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Fearless Critic restaurant review
Portland
Food
Feel
Price
9.6
8.0
$70
Modern
Upmarket restaurant

Hours
Mon–Sat 5:00pm–10:00pm
Sun 5:00pm–9:00pm

Features Date-friendly, good wines
Bar Beer, wine
Credit cards Visa, MC, AmEx
Reservations Essential

www.lepigeon.com

East Burnside
738 E. Burnside St.
Portland, OR
(503) 546-8796
Le Pigeon
Yes, it’s as good as you’ve heard

For most of the country, the frequent references to Le Pigeon were the first indications of Portland’s up-and-coming status as a dining city. For a few years now, gastrotourists and locals have streamed in to see what all the fuss is about. And a lot of them have been turned away; years after its emergence, this remains perhaps the toughest reservation in town.

It’s fitting then that the restaurant is set up, almost theatrically, around an open kitchen; a handful of farmhouse-style tables and a chef’s counter are equally good places from which to ooh and ahh (not that that’s the intention here). On nice days, there are a couple of tables outside. Some old chandeliers provide plenty of light and, with vintage-looking chairs, make for a quaint, charming spot. It’s a place you’ll be equally comfortable taking a few friends or a romantic date.

Everything is local, organic, and free-range. The wine list is excellent, loaded with food-loving, lighter-bodied, exciting wines from lesser-known regions; Belgian and local beers on draft change frequently. And the markups for wine and beer are as humble as the atmosphere.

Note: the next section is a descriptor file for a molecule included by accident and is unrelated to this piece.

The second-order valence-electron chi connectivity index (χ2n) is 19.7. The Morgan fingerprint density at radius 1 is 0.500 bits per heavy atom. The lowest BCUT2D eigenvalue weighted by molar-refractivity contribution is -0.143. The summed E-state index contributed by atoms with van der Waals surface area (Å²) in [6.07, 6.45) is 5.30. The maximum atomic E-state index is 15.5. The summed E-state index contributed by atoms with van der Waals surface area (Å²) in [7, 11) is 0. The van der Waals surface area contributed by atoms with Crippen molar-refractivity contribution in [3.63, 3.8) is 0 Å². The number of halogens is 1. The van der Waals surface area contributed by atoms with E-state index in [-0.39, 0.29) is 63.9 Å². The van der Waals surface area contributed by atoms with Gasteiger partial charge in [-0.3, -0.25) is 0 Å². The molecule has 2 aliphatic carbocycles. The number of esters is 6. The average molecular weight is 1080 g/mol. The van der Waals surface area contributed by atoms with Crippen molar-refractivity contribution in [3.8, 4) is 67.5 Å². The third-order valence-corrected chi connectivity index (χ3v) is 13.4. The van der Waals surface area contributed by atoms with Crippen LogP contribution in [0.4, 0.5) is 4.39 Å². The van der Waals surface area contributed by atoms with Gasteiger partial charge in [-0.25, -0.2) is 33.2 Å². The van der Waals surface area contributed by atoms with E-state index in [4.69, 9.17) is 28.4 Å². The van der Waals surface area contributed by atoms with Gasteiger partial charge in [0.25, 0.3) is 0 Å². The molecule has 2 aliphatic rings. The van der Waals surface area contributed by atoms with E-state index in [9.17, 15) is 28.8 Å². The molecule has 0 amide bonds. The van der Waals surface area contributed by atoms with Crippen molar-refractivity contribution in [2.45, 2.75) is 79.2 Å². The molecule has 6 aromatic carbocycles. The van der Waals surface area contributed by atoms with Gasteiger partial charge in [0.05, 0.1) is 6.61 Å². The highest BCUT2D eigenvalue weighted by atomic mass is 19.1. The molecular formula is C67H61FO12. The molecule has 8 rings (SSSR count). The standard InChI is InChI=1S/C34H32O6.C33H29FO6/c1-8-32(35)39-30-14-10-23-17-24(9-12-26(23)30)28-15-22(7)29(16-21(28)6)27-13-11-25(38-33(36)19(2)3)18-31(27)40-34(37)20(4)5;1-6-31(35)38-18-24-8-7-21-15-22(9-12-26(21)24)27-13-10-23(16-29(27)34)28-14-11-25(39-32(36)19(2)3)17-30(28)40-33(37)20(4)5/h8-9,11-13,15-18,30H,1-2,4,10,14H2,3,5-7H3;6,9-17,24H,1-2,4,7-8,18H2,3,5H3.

The menu changes weekly, but it frequently dallies with chef candy like marrow, organ meats, and face. Ears, cheeks, tongue, you name it. Preparations are innovative and astute: ideally crispy-creamy sweetbreads with pickled strawberries; refreshing, summery cucumber gazpacho with a single, revelatory grilled prawn in the middle; gently cooked squab with duck-fat-poached potatoes and marrow crostini.

Even a seemingly boring main like fennel chicken with carrots is a work of art, with masterfully crisp skin and a breathtaking balance of sweet onion confit and carrots. Or a quotidian flatiron steak that is canonized with its spot-on cooking and bed of truffled greens, and a topping of the most addictive semolina-crusted onion rings you’ll ever have.

But you’re here, so why not go whole hog? It’s hard to argue with delicious lamb’s tongue potato salad, or surprisingly tender calf hearts, even if you’re squeamish. A much-publicized dessert of sweet cornbread with apricots, topped with crispy bacon, honey, and maple ice cream is every bit the gustatory nirvana it is cracked up to be.

Le Pigeon is not perfect. Some dishes are ill conceived, like a “foie pb&j” that winds up as a messy mélee of strong flavors, or a dish of salty pork belly with a so-so onion aïoli and some average tempura-fried beans. But we’ll take this over passionless, cynical menus full of time-tested safe bets. Besides, everyone knows: to make a really damned good omelette, you’ve got to break some eggs.

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